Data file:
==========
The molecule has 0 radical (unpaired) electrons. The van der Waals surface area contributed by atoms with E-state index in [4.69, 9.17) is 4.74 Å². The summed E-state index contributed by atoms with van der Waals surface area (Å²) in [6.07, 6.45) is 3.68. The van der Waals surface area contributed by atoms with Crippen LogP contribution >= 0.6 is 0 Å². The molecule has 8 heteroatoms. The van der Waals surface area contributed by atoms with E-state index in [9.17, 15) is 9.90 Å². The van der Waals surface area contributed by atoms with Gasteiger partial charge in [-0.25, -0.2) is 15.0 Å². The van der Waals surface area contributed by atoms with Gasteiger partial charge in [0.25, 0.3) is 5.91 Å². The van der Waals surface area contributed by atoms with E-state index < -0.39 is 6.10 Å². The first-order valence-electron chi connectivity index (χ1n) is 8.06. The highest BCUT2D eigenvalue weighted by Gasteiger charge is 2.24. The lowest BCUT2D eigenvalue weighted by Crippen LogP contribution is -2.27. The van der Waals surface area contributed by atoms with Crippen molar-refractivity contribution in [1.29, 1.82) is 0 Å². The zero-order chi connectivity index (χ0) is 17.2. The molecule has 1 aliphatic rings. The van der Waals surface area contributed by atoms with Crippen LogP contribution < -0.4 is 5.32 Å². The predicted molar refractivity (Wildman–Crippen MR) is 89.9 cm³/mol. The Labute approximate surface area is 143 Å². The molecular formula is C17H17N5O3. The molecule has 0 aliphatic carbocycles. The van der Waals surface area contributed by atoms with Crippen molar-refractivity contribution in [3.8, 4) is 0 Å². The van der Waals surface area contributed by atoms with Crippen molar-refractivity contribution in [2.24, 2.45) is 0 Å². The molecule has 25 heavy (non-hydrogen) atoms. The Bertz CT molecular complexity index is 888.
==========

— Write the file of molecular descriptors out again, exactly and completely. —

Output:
The molecule has 0 radical (unpaired) electrons. The van der Waals surface area contributed by atoms with E-state index in [4.69, 9.17) is 4.74 Å². The summed E-state index contributed by atoms with van der Waals surface area (Å²) in [6.07, 6.45) is 3.68. The van der Waals surface area contributed by atoms with Crippen LogP contribution >= 0.6 is 0 Å². The molecule has 8 heteroatoms. The van der Waals surface area contributed by atoms with E-state index in [9.17, 15) is 9.90 Å². The van der Waals surface area contributed by atoms with Gasteiger partial charge in [-0.25, -0.2) is 15.0 Å². The van der Waals surface area contributed by atoms with Gasteiger partial charge in [0.25, 0.3) is 5.91 Å². The van der Waals surface area contributed by atoms with E-state index < -0.39 is 6.10 Å². The first-order valence-electron chi connectivity index (χ1n) is 8.06. The highest BCUT2D eigenvalue weighted by Gasteiger charge is 2.24. The lowest BCUT2D eigenvalue weighted by Crippen LogP contribution is -2.27. The van der Waals surface area contributed by atoms with Crippen molar-refractivity contribution in [1.29, 1.82) is 0 Å². The zero-order chi connectivity index (χ0) is 17.2. The molecule has 1 aliphatic rings. The van der Waals surface area contributed by atoms with Crippen LogP contribution < -0.4 is 5.32 Å². The predicted molar refractivity (Wildman–Crippen MR) is 89.9 cm³/mol. The Labute approximate surface area is 143 Å². The molecular formula is C17H17N5O3. The molecule has 0 aliphatic carbocycles. The van der Waals surface area contributed by atoms with Crippen molar-refractivity contribution in [3.8, 4) is 0 Å². The van der Waals surface area contributed by atoms with Crippen molar-refractivity contribution in [2.24, 2.45) is 0 Å². The molecule has 25 heavy (non-hydrogen) atoms. The Bertz CT molecular complexity index is 888.